The confluence of increased environmental consciousness, increased supply chain and regulatory challenges has the potential to be an inflexion point for the industry. Several researchers have been working on finding alternative solutions to reduce this consumption. Now could be the right time to give these efforts a fillip and for manufacturers to make a switch to these alternative solutions which hold the promise of being viable as well as sustainable.    

Sustainable solutions

Apart from being motivated by reducing consumerism, sustainable solutions for this industry revolve around the idea of a circular economy and the use of alternative and eco-friendly raw materials in the production process.

Recycling: According to the Ellen McArthur Foundation, 53 million tonnes of fabric is produced every year. Majority of it reaches countries like India as post-consumer waste within a year’s time. Along with other materials like PET Waste, this waste fabric is recycled and used for manufacturing a range of products. For instance, Panipat in Haryana is known for using this fabric for making blankets and bed linen which are consumed not only in India but are also exported to African countries. This waste is also converted to different types of yarn to cater to upstream markets in the textile supply chain as done by Usha Yarns Limited. Several new-age start-ups like Thaely and Neeman’s use plastic waste to create fashionable sneakers that satisfy the fashion needs of the youth in a sustainable way. Global apparel brands such as Nike and Adidas are also producing several products which use recycled materials.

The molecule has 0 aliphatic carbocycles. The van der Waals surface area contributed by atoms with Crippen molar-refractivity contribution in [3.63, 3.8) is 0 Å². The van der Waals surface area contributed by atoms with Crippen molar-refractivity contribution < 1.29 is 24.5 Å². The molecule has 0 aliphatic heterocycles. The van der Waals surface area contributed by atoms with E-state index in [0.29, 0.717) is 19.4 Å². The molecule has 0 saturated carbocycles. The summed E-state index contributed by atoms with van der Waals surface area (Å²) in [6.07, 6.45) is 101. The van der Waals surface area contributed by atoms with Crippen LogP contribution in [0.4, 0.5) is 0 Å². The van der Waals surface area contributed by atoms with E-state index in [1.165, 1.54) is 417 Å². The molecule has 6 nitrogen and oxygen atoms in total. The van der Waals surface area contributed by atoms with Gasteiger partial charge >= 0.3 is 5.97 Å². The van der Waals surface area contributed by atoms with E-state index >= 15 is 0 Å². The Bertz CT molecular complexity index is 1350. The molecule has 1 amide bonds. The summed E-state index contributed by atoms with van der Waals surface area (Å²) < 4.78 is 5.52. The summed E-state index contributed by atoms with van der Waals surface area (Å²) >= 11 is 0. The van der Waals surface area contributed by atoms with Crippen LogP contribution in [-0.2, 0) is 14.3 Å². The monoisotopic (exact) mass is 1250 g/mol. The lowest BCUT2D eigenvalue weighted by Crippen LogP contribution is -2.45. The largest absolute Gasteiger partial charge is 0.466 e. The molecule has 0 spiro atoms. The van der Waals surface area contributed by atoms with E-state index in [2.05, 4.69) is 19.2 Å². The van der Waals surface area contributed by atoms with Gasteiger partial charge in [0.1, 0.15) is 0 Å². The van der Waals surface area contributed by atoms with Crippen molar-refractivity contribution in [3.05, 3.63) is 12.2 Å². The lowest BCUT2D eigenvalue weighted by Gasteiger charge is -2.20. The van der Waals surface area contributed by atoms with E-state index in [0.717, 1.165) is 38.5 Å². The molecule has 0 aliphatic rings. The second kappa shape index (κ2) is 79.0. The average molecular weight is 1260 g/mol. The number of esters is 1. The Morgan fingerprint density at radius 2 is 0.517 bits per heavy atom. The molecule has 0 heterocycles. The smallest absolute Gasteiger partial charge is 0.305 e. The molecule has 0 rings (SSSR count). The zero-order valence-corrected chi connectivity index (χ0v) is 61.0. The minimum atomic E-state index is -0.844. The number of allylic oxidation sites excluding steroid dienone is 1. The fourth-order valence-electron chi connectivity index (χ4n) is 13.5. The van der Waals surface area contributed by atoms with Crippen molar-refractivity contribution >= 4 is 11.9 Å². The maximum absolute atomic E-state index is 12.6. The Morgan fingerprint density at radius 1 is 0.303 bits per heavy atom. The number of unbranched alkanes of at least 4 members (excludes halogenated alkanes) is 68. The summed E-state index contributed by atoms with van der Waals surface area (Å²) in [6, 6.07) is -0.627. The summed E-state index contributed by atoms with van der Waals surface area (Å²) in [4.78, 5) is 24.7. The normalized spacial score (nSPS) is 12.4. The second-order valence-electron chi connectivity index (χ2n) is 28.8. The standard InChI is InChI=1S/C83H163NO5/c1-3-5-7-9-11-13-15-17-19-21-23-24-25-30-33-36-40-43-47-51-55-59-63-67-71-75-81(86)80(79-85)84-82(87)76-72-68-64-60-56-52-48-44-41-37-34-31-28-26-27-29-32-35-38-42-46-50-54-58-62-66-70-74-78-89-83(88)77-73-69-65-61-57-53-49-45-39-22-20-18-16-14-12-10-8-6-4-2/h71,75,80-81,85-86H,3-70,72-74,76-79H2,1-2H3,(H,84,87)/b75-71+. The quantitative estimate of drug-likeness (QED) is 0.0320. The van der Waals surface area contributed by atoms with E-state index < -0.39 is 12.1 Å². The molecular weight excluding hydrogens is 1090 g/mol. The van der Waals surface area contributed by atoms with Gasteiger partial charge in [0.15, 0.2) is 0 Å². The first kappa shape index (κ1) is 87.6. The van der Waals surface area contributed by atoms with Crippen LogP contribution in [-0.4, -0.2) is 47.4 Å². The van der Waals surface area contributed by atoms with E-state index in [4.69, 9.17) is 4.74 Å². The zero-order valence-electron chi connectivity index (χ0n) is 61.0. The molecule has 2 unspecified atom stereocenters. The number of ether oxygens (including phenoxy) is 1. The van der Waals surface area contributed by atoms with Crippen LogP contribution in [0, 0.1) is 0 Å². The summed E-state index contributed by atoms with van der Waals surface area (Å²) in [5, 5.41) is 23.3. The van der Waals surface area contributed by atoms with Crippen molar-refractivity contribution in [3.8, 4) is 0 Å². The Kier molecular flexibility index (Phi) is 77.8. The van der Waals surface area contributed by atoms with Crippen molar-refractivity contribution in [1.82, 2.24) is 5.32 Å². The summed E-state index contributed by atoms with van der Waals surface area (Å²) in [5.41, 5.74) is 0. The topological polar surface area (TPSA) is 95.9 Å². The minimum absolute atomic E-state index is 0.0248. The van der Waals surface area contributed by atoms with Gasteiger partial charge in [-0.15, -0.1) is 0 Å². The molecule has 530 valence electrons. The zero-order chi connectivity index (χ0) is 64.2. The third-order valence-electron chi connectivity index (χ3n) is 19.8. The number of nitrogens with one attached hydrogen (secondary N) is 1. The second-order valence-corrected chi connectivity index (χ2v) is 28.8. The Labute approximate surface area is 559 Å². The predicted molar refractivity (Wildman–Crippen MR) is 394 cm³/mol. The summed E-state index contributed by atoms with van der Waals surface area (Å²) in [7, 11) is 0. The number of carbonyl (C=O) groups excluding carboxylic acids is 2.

However, recycling is not a complete solution to this problem as there are limits to its viability and sustainability. Textile manufacturers still use only a limited proportion of recycled materials along with fresh resources in their production process. Additionally, apart from compromising the physical and chemical properties of the raw materials, the processing of recycled materials also leads to the release of large amounts of microplastics which pollute the environment.

Upcycling: The concept of upcycling is not new to the world as consumers have always been repurposing old clothes to be used for other household purposes. Upcycling, unlike recycling, does not involve shredding and pulping of raw materials to make it into new products. It is about creative repurposing of the material by merely reshaping the waste into a useful product. Organisations such as Better India, Dwij, and Rimagined upcycle textile waste into innovative products such as tote bags, quilts, clothes, and other furnishings.